"1. A filter media comprising a web and a support layer of fibrous filter media substrate, the web comprising a substantially continuous fine fiber layer having a layer thickness of 0.5 to 500 microns, the layer comprising a spacer means comprising an inert particulate with a particle size of 0.05 to 200 microns dispersed throughout the fiber in the layer, the particulate present in an amount of 0.5 to 40 vol%; the fiber having a diameter of about 0.001 to about 1 micron, and the layer having a fine fiber solidity of about 0.5 to 30%."

Claims 2 to 27 refer directly or indirectly to claim 1.

VI. The arguments of the appellants, as far as relevant for the present decision, are summarised as follows:

The invention is not sufficiently disclosed and the subject-matter of the independent claim of the main request is not novel, let alone inventive, in view of D5.

VII. The arguments of the respondent, as far as relevant for the present decision, are summarised as follows:

The requests on file fulfill the requirements of the EPC.

VIII. The appellants request that the decision under appeal be set aside and that the patent be revoked.

The respondent requests that the appeals be dismissed or that the patent be maintained on the basis of one of seven auxiliary requests submitted with the reply to the grounds of appeal.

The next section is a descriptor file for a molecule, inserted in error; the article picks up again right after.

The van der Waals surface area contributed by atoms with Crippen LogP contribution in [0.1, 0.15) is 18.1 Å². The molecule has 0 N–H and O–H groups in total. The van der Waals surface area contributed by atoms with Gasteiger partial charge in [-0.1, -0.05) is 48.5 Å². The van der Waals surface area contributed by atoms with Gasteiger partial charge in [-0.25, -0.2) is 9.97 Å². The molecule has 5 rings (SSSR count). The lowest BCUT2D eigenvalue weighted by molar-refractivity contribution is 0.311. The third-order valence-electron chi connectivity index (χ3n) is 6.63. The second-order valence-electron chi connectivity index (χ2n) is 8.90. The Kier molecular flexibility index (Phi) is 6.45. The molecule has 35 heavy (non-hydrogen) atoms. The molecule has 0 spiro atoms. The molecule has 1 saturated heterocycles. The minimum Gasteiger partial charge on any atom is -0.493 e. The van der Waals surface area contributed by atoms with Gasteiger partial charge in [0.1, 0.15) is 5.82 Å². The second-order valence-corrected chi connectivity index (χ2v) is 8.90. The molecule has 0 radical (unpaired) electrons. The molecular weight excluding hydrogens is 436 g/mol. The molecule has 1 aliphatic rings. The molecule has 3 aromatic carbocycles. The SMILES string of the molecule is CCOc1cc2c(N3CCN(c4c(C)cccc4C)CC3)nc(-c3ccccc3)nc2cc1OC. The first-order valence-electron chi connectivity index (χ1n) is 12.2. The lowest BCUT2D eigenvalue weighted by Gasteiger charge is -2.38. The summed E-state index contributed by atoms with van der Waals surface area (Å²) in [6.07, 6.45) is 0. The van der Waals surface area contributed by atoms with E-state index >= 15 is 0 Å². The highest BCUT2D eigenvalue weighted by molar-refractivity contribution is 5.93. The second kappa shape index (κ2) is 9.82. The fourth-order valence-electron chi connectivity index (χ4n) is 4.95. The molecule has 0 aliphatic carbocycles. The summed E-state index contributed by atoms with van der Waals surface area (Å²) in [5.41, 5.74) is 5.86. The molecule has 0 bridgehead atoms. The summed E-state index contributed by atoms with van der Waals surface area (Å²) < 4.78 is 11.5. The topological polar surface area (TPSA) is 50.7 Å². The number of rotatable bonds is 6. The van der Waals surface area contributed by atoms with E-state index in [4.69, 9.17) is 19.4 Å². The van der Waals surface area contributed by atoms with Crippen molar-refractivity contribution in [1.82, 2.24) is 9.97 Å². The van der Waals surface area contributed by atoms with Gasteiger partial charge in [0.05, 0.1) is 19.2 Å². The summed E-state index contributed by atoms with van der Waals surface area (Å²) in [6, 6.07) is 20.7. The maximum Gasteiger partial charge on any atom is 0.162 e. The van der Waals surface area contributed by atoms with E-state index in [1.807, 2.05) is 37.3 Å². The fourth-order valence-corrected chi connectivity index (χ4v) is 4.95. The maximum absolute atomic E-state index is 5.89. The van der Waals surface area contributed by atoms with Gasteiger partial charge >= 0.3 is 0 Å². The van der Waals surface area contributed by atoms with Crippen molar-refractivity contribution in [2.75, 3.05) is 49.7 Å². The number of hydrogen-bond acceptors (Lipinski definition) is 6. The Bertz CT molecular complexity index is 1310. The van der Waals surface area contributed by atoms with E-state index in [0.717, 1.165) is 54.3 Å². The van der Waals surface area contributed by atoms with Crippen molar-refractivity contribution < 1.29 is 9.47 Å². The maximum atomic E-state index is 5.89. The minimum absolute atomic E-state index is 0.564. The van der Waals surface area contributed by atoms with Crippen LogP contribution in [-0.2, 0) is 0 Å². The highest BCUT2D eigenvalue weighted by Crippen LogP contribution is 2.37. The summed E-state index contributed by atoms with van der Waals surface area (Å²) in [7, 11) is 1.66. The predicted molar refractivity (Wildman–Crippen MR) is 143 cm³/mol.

Reasons for the Decision

1. Consideration of documents

1.1 D9 was submitted by appellant 2 one month before the oral proceedings at first instance. It was not admitted by the opposition division, on the grounds that it had been filed late and prima facie was irrelevant. The parties have not brought forward evidence, either in writing or during the oral proceedings, that the opposition division had not exercised its discretion in accordance with the correct principles, or that it had exercised it in an unreasonable way, and had thus exceeded the proper limits of its discretion (G 7/93, OJ EJO 1994, 775, Reasons 2.6). Consequently, D9 is disregarded in the present proceedings.

1.2 The review article D10 was submitted by appellant 2 with its grounds of appeal. It corresponds to the skilled person's common general knowledge and is thus admitted into the proceedings (Article 12(4) RPBA).

2. Main request: Articles 100(b) and 83 EPC

For the following reasons, the requirements of Article 83 EPC are fulfilled: